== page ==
Linked by Thom Holwerda on Fri 5th Oct 2007 20:49 UTC, submitted by Flatland_Spider
PC-BSD Jan Stedehouder has used PC-BSD for thirty days to see what living with it is like. On day thirty, he concludes: "Does PC-BSD have the potential to be a serious contender for the open source desktop? I answered that question with a yes, because the potential is there. The solid FreeBSD roots, the very strong and very accessible information, the friendly and mature community and the PBI system provide the foundations for that potential. I don't think it is ready now and I couldn't recommend it yet to someone in the early stages of moving away from Windows to an open source desktop. But I do think that the PC-BSD team has the right target audience in mind and is building an system and a support system that addresses it's needs."
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RE[3]: Package Management
by dylansmrjones on Sat 6th Oct 2007 14:42 UTC in reply to "RE[2]: Package Management"
dylansmrjones
Member since:
2005-10-02

The problem is not individual installers. The problem is that updating them usually requires hunting the net for the updated packages.

Combine decentralized installation with central management (like the way one can update extensions for Firefox) and the problem is solved.

Think "Software Store". Or think "Package Update API". One click and the "Software Store" will search for new versions available of installed packages. It will then ask if it should download the installers. When downloads are finished it can either run them silently or possible run the inter-active installers.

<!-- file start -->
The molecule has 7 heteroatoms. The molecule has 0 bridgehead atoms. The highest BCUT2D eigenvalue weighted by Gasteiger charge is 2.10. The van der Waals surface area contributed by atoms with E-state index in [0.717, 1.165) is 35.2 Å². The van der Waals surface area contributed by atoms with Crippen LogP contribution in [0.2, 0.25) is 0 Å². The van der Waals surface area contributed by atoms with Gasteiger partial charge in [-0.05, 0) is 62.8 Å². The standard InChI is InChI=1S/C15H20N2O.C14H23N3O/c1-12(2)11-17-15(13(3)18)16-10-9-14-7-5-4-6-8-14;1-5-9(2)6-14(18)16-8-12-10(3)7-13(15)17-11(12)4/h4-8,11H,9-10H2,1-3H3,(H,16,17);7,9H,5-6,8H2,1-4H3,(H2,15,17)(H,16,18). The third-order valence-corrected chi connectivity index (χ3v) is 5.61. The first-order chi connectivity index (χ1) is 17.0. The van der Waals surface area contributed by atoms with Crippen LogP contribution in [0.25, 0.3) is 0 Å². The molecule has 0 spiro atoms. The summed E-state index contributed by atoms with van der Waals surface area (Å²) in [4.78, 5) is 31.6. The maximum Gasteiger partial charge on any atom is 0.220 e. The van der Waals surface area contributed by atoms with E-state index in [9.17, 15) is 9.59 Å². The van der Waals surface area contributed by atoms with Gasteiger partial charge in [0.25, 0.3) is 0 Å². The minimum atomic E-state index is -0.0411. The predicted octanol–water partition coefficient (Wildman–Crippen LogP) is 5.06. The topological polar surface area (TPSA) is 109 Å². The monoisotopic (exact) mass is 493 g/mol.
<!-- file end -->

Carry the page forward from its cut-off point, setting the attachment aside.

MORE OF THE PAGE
For this to work the installed application must register itself in the Software Store. All this would require is a text file containing the URL to a directory containing future updates. Yeehaa... decentralized installation with optional centralized management and updating ;)

Reply Parent Score: 4

RE[4]: Package Management
by sbergman27 on Sat 6th Oct 2007 14:50 in reply to "RE[3]: Package Management"
sbergman27 Member since:
2005-07-24

Would it not be better for the software distributor to create an rpm and a deb and send them to the proper repos?

Reply Parent Score: 2

RE[5]: Package Management
by dylansmrjones on Sat 6th Oct 2007 15:30 in reply to "RE[4]: Package Management"
dylansmrjones Member since:
2005-10-02

I don't see anything bad about combining the solutions. Central repositories have some downsides and decentral installers have some downsides. Combining them would hopefully create a solution with the best from both worlds.

It does of course put some limitations on the nature of distributions (particularly binary distributions). They can't keep breaking binary compatibility between each distribution update (which is quite usual with Fedora), which again leads to them having to support multiple versions of the same packages (e.g. using slotted versions of most libraries). Or put differently, packages for Linux Distribution XYZ Core 1 should also work with Linux Distribution XYZ Core 9. If this isn't the case individual installers will have a hard time working. Maintaining a central repository usually means quite limited number of packages available - and 2-3-4-5 months waiting time for the package to go stable (and who wants to use an unstable version of glibc?).

Reply Parent Score: 3

RE[5]: Package Management
by zombie process on Sat 6th Oct 2007 17:36 in reply to "RE[4]: Package Management"
zombie process Member since:
2005-07-08

How does that solution resolve, say, library version issues? Personally, I think that all inclusive bin files probably *is* the solution - yes, there are certain security caveats, but for 99% of the people out there, fscking around with dependencies is a nightmare.

Most people want to be able to install software that is meant for "their OS" w/o having to compile or fight with their package manager - even very intelligent people with decent tech savvy have issues with this kind of thing. Right now, it's extremely difficult for me to explain to people who run linux part-time that, no, you cannot get that rpm and expect it to "just work" on your ubuntu box, or whatever. It's kind of a mess whether we want to admit it to ourselves as uber-1337 g33x or not.

Reply Parent Score: 2